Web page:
Customs Rules Put the Squeeze on Imports

Customs Rules Put the Squeeze on Imports

Thursday, 27 September, 2007
New customs regulations in Kazakstan are choking imports, and could create a shortage of goods, causing prices to rise, say NBCentralAsia analysts.



Trade between Kazak businesses and their foreign partners has been disrupted for several weeks. NBCentralAsia understands that around 60 per cent of the goods currently being imported are held up in customs warehouses. Some sales contracts where goods have already been paid for have since been cancelled, or revised so that the items are exported to another country.



Gennadiy Shestakov, who heads the Association of Customs Brokers in Kazakstan, explained that the chaos is a direct result of a new law introduced in late August which makes it compulsory for imports to be accompanied by an export declaration from the country of origin.



This law was intended to make customs and tax procedures simpler, but in reality it has made them more bureaucratic than ever.



“Businessmen don’t mind submitting a declaration, but the actual form that the law demands of them doesn’t exist. Or rather, it does, but only as an internal document in the imported item’s country of origin, and no one over there is going to supply it to Kazakstan,” said Shestakov.



NBCentralAsia analysts warn that as the flow of goods is curbed, stoking inflation. One expert, Yaroslav Razumov, says the new law will have a serious effect on the Kazak economy, as most local manufacturers are reliant on imported equipment, parts and raw materials. Eighty per cent of the foodstuffs used in Kazakstan’s confectionary industry, for example, are imported.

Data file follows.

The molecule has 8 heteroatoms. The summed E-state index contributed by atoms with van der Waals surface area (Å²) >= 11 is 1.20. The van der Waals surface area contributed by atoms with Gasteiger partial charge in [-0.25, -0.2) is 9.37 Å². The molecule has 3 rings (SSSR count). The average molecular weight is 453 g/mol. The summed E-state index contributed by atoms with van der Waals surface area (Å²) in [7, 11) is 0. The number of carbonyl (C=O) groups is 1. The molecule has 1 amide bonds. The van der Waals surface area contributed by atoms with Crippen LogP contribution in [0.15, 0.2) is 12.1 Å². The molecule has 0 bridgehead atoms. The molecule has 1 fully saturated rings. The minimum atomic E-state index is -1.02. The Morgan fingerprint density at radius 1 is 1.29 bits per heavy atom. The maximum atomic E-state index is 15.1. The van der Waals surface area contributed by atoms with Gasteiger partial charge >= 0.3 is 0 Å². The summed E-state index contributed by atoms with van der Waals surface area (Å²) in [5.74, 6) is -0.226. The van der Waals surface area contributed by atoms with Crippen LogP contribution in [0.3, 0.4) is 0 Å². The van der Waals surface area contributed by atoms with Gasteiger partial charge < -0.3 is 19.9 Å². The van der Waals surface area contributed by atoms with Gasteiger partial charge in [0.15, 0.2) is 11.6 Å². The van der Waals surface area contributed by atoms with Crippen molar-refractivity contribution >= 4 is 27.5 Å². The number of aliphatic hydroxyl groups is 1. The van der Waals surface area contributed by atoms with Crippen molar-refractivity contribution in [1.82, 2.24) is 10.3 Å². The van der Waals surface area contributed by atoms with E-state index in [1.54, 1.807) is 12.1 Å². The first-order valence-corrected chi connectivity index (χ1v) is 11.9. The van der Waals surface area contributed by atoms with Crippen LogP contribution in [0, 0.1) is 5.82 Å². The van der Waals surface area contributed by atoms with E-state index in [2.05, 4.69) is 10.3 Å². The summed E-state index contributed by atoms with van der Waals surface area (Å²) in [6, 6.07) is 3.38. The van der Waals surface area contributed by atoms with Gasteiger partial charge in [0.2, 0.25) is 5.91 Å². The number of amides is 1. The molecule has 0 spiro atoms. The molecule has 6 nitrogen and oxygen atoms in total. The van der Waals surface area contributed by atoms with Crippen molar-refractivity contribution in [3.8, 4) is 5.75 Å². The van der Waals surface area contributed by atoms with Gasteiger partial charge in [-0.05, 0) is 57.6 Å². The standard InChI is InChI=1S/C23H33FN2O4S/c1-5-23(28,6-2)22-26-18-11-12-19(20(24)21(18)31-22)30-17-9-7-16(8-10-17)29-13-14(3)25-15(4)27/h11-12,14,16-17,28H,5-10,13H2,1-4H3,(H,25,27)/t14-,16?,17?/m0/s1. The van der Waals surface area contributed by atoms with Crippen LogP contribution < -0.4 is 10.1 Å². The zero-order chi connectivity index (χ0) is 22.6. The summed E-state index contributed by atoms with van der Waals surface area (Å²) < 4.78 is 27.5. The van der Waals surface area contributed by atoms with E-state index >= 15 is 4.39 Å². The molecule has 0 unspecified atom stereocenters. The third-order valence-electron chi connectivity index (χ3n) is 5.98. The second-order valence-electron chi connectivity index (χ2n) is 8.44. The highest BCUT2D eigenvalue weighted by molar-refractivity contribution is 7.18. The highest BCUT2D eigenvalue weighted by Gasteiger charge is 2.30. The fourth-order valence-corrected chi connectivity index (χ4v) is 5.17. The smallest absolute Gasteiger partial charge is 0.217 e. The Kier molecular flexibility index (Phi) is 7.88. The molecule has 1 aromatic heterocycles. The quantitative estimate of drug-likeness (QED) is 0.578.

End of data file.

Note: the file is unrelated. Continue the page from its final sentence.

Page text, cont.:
“If this situation doesn’t change, the shortage of imports will soon have an impact, affecting Kazak-made goods as well as imported ones,” he said.



One area where the import restrictions are likely to bite hard is fuel. Although it has plenty of crude oil, Kazakstan only has three refineries so it imports petrochemicals from Russia, China, Uzbekistan and Finland.



In addition, the oil extraction industry itself could be hit. As Razumov points out, both extraction and refining in Kazakstan is reliant on imported technology.



Many of NBCentralAsia’s analysts said the reason why the new customs law had created such a mess was that the officials who conceived it failed to consult with the business community.



(NBCentralAsia draws comment and analysis from a broad range of political observers across the region.)





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